What is a Grain Mite?
Grain Mite Description
2 different species:
1. Grain mite - Lepidoglyphus destructor
2. Storage/Mould mite - Tyrophagus longior
Just visible to the naked eye, these mites reach 0.5mm in length and can be seen moving slowly on the surface of grain or associated produce. Grain mites are commonly a pale, grey to white colour.
Larvae have 6 legs and they increase to 8 legs during the nymph to adult stage.
Have a wide distribution, especially in warmer climates. However, they can be found in warm grain stores worldwide.
They thrive in warm, moist conditions and prefer humidity levels of 80% with an optimum temperature of 20oC. These mites will survive colder conditions but will die without moisture.
Grain Mite Behaviour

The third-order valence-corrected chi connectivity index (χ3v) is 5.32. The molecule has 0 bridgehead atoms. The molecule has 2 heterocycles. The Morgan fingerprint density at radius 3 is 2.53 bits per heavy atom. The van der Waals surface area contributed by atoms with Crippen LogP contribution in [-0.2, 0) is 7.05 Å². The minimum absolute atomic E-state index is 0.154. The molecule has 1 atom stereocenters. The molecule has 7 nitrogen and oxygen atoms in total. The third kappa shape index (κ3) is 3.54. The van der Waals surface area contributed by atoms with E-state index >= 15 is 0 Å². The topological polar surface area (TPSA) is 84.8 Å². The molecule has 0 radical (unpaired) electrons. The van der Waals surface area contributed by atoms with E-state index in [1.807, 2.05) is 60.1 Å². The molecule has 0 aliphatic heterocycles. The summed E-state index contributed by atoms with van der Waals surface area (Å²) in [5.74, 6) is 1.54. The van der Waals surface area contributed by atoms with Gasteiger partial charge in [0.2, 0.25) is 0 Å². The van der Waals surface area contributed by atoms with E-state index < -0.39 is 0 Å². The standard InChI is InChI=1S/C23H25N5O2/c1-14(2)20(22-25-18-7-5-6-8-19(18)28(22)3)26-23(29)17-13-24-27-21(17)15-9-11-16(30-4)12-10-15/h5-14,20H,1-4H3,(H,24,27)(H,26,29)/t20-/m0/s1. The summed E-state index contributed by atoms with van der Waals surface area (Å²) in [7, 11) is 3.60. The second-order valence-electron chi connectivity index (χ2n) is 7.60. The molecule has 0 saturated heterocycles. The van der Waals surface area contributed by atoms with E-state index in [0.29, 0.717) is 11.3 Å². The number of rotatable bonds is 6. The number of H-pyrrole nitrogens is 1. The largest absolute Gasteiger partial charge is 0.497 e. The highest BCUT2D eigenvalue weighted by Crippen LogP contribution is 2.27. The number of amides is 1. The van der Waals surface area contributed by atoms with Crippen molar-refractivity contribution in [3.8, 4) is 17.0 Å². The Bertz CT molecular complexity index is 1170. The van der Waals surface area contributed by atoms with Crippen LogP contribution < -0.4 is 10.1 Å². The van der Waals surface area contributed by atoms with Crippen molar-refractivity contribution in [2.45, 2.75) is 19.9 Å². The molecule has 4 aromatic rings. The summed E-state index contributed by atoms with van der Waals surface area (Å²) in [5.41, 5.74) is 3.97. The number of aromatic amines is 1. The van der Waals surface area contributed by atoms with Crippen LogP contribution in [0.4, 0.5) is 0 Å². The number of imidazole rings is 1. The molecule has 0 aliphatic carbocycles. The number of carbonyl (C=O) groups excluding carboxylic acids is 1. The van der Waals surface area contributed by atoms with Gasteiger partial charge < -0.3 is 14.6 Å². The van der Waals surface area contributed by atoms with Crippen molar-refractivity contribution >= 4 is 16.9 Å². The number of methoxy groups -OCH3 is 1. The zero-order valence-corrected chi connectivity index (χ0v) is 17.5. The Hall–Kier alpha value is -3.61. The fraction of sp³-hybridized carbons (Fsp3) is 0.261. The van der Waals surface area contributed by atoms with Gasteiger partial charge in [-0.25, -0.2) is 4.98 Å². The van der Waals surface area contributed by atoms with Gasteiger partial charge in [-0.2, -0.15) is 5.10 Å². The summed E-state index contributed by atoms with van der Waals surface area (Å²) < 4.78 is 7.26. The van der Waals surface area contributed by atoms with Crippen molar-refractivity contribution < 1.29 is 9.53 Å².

Both species require a high moisture habitat and are common in food processing where stored produce is kept at a high humidity level, which also results in fungal growth.
A female will lay hundreds of eggs during the course of her lifecycle. Eggs are laid daily and are distributed singly or scattered across the surface of the grain. Egg to adulthood is a short phase so an infestation can take hold quickly.
These mites have a unique phase in the lifecycle called the hypopus, this is a nymphal resting stage, where the young mites don’t feed and are more resistant to control measures.
Risks associated with Grain Mites
The Grain Mite feeds on a wide variety of products, cereals, dried vegetable materials and dried fruits.
Mite populations in grain stores can build up very quickly. They have a preference for feeding on the cereal germ and contaminate grain with allergens that adversely affect its palatability. They also feed on mould and spread fungal spores, further damaging the grain.